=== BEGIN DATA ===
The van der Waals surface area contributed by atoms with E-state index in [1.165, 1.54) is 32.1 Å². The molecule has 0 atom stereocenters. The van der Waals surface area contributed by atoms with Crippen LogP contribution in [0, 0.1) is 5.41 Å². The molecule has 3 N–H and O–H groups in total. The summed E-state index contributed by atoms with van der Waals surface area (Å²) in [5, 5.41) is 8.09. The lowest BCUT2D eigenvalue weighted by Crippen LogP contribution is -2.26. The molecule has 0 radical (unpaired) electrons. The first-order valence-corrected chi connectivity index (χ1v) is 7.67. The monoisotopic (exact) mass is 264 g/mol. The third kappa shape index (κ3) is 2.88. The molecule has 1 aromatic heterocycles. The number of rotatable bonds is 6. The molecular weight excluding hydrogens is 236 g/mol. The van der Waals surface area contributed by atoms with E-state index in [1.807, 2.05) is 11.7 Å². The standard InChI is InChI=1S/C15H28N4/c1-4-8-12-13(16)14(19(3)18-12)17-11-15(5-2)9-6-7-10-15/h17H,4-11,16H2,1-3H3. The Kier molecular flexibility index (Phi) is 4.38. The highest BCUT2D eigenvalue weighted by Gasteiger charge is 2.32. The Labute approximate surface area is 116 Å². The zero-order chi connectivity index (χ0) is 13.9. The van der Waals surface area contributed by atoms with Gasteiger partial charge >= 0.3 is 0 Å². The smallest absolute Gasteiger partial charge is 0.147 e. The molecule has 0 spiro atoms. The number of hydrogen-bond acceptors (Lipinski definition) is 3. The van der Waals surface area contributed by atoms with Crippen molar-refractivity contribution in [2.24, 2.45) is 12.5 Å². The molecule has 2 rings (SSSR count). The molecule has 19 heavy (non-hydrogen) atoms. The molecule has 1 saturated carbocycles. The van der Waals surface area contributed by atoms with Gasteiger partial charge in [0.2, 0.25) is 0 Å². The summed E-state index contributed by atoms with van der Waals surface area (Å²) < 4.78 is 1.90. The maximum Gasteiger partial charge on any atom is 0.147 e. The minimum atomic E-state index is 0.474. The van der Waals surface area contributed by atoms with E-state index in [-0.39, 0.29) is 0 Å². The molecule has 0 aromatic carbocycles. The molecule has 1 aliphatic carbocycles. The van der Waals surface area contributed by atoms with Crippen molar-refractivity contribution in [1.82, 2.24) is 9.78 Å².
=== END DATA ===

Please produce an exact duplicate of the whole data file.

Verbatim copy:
The van der Waals surface area contributed by atoms with E-state index in [1.165, 1.54) is 32.1 Å². The molecule has 0 atom stereocenters. The van der Waals surface area contributed by atoms with Crippen LogP contribution in [0, 0.1) is 5.41 Å². The molecule has 3 N–H and O–H groups in total. The summed E-state index contributed by atoms with van der Waals surface area (Å²) in [5, 5.41) is 8.09. The lowest BCUT2D eigenvalue weighted by Crippen LogP contribution is -2.26. The molecule has 0 radical (unpaired) electrons. The first-order valence-corrected chi connectivity index (χ1v) is 7.67. The monoisotopic (exact) mass is 264 g/mol. The third kappa shape index (κ3) is 2.88. The molecule has 1 aromatic heterocycles. The number of rotatable bonds is 6. The molecular weight excluding hydrogens is 236 g/mol. The van der Waals surface area contributed by atoms with E-state index in [1.807, 2.05) is 11.7 Å². The standard InChI is InChI=1S/C15H28N4/c1-4-8-12-13(16)14(19(3)18-12)17-11-15(5-2)9-6-7-10-15/h17H,4-11,16H2,1-3H3. The Kier molecular flexibility index (Phi) is 4.38. The highest BCUT2D eigenvalue weighted by Gasteiger charge is 2.32. The Labute approximate surface area is 116 Å². The zero-order chi connectivity index (χ0) is 13.9. The van der Waals surface area contributed by atoms with Gasteiger partial charge >= 0.3 is 0 Å². The smallest absolute Gasteiger partial charge is 0.147 e. The molecule has 0 spiro atoms. The number of hydrogen-bond acceptors (Lipinski definition) is 3. The van der Waals surface area contributed by atoms with Crippen molar-refractivity contribution in [2.24, 2.45) is 12.5 Å². The molecule has 2 rings (SSSR count). The molecule has 19 heavy (non-hydrogen) atoms. The molecule has 1 saturated carbocycles. The van der Waals surface area contributed by atoms with Gasteiger partial charge in [0.2, 0.25) is 0 Å². The summed E-state index contributed by atoms with van der Waals surface area (Å²) < 4.78 is 1.90. The maximum Gasteiger partial charge on any atom is 0.147 e. The minimum atomic E-state index is 0.474. The van der Waals surface area contributed by atoms with E-state index in [-0.39, 0.29) is 0 Å². The molecule has 0 aromatic carbocycles. The molecule has 1 aliphatic carbocycles. The van der Waals surface area contributed by atoms with Crippen molar-refractivity contribution in [1.82, 2.24) is 9.78 Å².